Beyond Vassar

The Phil Griffin Show

By Thomas Hopkins and Samantha Soper '91

In July 2008 Phil Griffin ’79 was named president of MSNBC, the network where he’s worked since its launch in 1996. He returned to the Vassar campus on November 18, 2008, as AAVC’s Executive-in-Residence.

Mr. Griffin kindly took a few minutes to chat with the Quarterly before his back-to-back schedule got underway, culminating in a talk at Sanders Hall titled “Politics and the Media in 2008.” We discussed a number of topics — Phil Donahue, the O.J. Simpson trial, Rachel Maddow’s meteoric rise, the question of whether or not Fox News has “jumped the shark” — but what we were really eager to hear about was his time in Poughkeepsie.

VQ: So we’re curious to hear about your Vassar days.
PG: Oh, good, let’s talk about that. That way I can’t get into trouble.

VQ: How did you get to the world you’re in now from Vassar? What did you study here?
PG: I was an English major. Shakespeare.

VQ: Who did you study with?
PG: Eamon Grennan. Is he still here?

VQ: He retired a few years ago. But he’s still around.
PG: Love him. You know — and I’ll say this tonight — as an English major, people will always ask you, “What are you going to do with an English degree?” But I say, Look: there’s no better background, there’s no better understanding of human behavior than Shakespeare. And I really do think that’s given me a leg up. Because once you understand human nature — and you understand the importance of understanding human nature — then you know how to deal with everyone. You can pick up most other stuff. Coming out of school, I didn’t fully understand business, but I picked it up through doing it. Obviously I’m not reading Shakespeare every night now. But the lessons I learned — all those issues of greed, deceit, lust, power — I deal with it every day. All those lessons are so valuable. I wouldn’t change a thing.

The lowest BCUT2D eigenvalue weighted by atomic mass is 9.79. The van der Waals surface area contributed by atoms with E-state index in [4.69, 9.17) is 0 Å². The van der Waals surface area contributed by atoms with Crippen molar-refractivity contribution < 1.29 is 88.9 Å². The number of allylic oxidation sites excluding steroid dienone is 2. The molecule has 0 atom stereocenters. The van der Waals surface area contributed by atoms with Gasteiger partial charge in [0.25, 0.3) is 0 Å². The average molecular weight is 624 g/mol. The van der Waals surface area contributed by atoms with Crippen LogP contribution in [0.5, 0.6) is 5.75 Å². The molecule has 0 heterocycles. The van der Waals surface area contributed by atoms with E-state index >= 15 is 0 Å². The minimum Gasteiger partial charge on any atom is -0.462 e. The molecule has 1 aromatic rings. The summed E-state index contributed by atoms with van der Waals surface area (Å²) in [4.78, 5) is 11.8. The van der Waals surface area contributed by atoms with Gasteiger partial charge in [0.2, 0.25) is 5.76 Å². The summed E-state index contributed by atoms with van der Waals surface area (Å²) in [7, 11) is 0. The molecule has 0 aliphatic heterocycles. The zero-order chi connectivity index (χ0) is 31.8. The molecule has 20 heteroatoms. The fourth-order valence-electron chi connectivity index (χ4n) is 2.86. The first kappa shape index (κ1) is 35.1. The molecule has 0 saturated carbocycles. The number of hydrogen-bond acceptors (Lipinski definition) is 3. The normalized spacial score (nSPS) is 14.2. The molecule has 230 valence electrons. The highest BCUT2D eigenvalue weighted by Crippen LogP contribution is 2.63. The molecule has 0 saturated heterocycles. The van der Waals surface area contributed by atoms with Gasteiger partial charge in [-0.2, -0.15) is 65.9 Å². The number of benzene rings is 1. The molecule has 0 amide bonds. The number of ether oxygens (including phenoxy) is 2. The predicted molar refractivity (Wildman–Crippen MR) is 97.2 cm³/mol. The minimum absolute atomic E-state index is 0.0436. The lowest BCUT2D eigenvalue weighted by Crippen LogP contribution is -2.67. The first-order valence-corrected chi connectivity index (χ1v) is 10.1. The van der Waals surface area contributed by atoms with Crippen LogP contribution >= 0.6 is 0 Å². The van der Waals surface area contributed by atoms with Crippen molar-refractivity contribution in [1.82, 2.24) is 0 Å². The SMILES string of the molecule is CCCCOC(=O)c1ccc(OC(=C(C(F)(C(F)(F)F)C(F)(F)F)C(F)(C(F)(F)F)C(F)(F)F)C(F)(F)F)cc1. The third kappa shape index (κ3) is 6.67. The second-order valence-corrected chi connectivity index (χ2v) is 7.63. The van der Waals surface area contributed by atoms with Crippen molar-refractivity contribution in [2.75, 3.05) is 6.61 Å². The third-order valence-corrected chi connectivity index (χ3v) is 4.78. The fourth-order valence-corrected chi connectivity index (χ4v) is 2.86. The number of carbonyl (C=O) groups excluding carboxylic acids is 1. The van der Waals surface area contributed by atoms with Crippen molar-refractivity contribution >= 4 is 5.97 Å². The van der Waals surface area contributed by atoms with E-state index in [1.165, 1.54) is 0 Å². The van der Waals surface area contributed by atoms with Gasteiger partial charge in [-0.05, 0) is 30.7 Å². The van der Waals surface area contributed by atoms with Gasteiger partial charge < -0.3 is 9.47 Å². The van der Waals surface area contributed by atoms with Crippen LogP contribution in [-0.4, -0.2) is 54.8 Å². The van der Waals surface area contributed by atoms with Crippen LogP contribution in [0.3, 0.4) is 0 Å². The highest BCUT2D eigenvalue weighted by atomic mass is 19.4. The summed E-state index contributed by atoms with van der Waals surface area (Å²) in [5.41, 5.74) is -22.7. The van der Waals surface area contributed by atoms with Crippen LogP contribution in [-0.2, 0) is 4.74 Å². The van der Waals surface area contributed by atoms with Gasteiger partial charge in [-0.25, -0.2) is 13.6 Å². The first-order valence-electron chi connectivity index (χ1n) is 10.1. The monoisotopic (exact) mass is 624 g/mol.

VQ: There’s definitely some English majors who will be very happy to hear you say that.
PG: It’s always scary when you’re an English major! You think you just had fun in college. You said, “Screw it, I’m gonna read great stuff and talk about it.” Now, I’m not designing the next great car — I hope somebody is, because that’s important — but an English degree served me well.

Phil Griffin at luncheon
Phil Griffin at luncheon

VQ: Why did you choose Vassar?
PG: You know, I was thinking about that coming up here today. Life’s funny. The guy I met with first was great. He was passionate. And he loved this place. He was an admissions officer — George Crowell, I think was his name. He was just inspiring. And then I saw the campus, and I liked the campus, and I wanted to be relatively close to New York City. But in the end — I could say “Oh, I looked at the curriculum,” but no. I had a good experience the day I came up. And George was fantastic.

VQ: Did you have any favorite spots on campus?
PG: Well, the Mug was one of them. I lived at the Mug. I loved the widow’s walk on top of Main. I loved my room my senior year in Main, which was on the corner on the second floor. It had the high windows. The room got so much light. I used to run all over campus — I’m a runner — and I do think there was something sweet about the lake, and the hill. I used to go out there and read, and study, and that was the place you’d take a bottle of wine late at night. I used to walk into town — what was the bar?

VQ: The Dutch?
PG: The Dutch! The Dutch on a cold night. I liked the communal atmosphere of ACDC, that you could go in and find 50 people that you could sit with. I loved the bookstore as well. The bookstore is where I hung out every day.

VQ: One final question: Will there ever be a Vassar alum in the White House?
PG:  Yeah! Why not? Look, the beauty of the election of Obama is that for the first time in a long time I think everybody feels anybody can grow up to be President. I know that’s what we’ve always said, and that’s why we fight wars, but I’m not sure everybody believed it. But nobody else could have done what we just did — what America just did. And anybody can grow up to be President. So I’m hoping — soon! — a Vassar graduate ends up in the White House.